When I described Lobo Antunes’s The Land at the End of the World as a war novel yesterday, I was employing shorthand, just as when I called Cardoso Pires’s Ballad of Dogs’ Beach anti-mystery a mystery. Both novels are about the thing they appear to be about, but also distance themselves from their subject by means of literary style.
The method of Lobo Antunes is particularly wild. Not only does he create distance by putting the narrator in Lisbon in 1979 while describing Angola in 1971, an old tactic, but he smothers his stories, both the one about wartime boredom and horror and the other about the meaninglessness of the narrator’s post-war life, in what he calls “the glassy glitter of the cheap metaphors I loved” (68).
The fourth page of the novel, for example, about how the young chap used to live near the Lisbon zoo:
Ticket-takers have “blinking myopic owl eyes.”
When tigers roar wax hands “shudder in arthritic terror” and clay statuettes of priests rattle “as if they were struggling to digest one too many cookies.”
Camels’ “expression of profound boredom lacked only a managerial cigar to complete the look.”
“Seated on the toilet, where the final remnant of a river in its death agony uttered intestinal gurglings, you could hear the laments of the seals, whose excessive girth prevented them from swimming down the pipes and out through the taps, grunting like impatient math examiners.”
That last one shows the commitment Lobo Antunes has to his metaphors. To the imaginative reader, the world of the novel now includes cigar-smoking camels and seals popping out of water faucets – seals who sound like math teachers! Whatever grim grittiness I might expect from a war novel is hidden under all of this other stuff, of which there is a massively disorienting quantity – four out of five sentences. Or nine out of ten.
… the bathroom is an aquarium of tiles… my arms wave spasmodically like the boneless farewells of octopuses… my eyes resemble the sad, bulging eyes of the sea bream on the kitchen table… I am dissolving [in the tub] as I imagine fish do when they die in rivers… (162)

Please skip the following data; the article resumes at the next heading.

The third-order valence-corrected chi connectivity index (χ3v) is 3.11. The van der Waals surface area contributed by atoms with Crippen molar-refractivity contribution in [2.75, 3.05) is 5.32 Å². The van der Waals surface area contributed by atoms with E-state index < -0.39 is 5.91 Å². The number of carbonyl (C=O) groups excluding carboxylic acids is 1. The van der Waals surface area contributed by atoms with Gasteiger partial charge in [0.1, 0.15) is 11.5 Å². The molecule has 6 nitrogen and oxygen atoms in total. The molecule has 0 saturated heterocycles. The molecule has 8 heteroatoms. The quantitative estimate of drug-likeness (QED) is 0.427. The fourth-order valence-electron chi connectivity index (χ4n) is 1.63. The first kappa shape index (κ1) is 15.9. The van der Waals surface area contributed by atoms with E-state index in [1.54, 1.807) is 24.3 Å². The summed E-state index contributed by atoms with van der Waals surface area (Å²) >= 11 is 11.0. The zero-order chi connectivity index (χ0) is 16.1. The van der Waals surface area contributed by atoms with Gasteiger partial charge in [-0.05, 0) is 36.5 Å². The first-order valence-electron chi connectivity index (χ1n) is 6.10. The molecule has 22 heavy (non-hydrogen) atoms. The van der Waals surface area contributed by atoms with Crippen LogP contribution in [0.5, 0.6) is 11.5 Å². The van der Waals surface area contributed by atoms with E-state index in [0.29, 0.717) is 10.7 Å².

The character is at this point sitting on his toilet looking at himself in the mirror. The layered metaphor – the transformation of tentacles into “boneless farewells” – is again evidence that the narrator is really imaging the octopus, that the metaphor is not just thrown away. He needs the second metaphor to properly describe the first metaphor, which he needs to tell us how his arms look in the mirror.
Why he needs any of it is another question. The novel is the story of a terrible wartime experience, but it is also simultaneously the story of the invention and deployment of two hundred pages of original, often absurd, metaphors (“I feel like a horse with my snout in the nosebag of my vodka, munching the sour hay of my lemon slice,” 55), a dozen or two on every page.
It is unbelievable. I can barely follow it. Lobo Antunes slips from the “real” to the imagined and back so frequently and with such enthusiasm that I sometimes lost track of which plane I was on. In fact I was on both, simultaneously, just as I was in Lisbon and Angola, and in the narrator’s thoughts and on his date. The broken detective novel of Cardoso Pires circled around its central ideas without looking at them directly, creating a source of negative space for them, while the author of The Land at the End of the World seemingly spoke freely, while seeming to want to escape from his own story by creating an independent imaginary world.
Fascinating books, both of them. A round of reading of post-Salazar Portuguese novels would be hugely rewarding, that is clear enough, although I suppose I will now retreat again to the jolly, comfortable 19th century.